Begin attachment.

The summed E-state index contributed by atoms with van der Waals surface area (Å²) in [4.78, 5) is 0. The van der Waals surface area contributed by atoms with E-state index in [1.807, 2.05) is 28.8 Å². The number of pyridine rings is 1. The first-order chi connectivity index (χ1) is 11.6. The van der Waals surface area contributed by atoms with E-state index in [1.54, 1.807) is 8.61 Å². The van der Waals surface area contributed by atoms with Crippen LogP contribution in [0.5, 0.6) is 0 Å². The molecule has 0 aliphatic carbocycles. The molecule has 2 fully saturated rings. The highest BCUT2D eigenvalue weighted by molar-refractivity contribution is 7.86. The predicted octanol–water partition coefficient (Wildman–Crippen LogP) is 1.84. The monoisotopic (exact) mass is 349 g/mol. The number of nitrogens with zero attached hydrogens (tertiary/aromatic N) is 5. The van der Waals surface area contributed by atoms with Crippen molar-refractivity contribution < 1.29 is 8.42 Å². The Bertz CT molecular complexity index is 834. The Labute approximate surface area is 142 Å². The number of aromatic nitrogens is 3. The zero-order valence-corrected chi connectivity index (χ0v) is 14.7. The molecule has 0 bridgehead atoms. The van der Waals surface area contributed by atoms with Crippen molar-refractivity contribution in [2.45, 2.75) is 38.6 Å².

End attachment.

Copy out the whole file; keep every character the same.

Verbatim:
The summed E-state index contributed by atoms with van der Waals surface area (Å²) in [4.78, 5) is 0. The van der Waals surface area contributed by atoms with E-state index in [1.807, 2.05) is 28.8 Å². The number of pyridine rings is 1. The first-order chi connectivity index (χ1) is 11.6. The van der Waals surface area contributed by atoms with E-state index in [1.54, 1.807) is 8.61 Å². The van der Waals surface area contributed by atoms with Crippen LogP contribution in [0.5, 0.6) is 0 Å². The molecule has 0 aliphatic carbocycles. The molecule has 2 fully saturated rings. The highest BCUT2D eigenvalue weighted by molar-refractivity contribution is 7.86. The predicted octanol–water partition coefficient (Wildman–Crippen LogP) is 1.84. The monoisotopic (exact) mass is 349 g/mol. The number of nitrogens with zero attached hydrogens (tertiary/aromatic N) is 5. The van der Waals surface area contributed by atoms with Crippen molar-refractivity contribution < 1.29 is 8.42 Å². The Bertz CT molecular complexity index is 834. The Labute approximate surface area is 142 Å². The number of aromatic nitrogens is 3. The zero-order valence-corrected chi connectivity index (χ0v) is 14.7. The molecule has 0 bridgehead atoms. The van der Waals surface area contributed by atoms with Crippen molar-refractivity contribution in [2.45, 2.75) is 38.6 Å².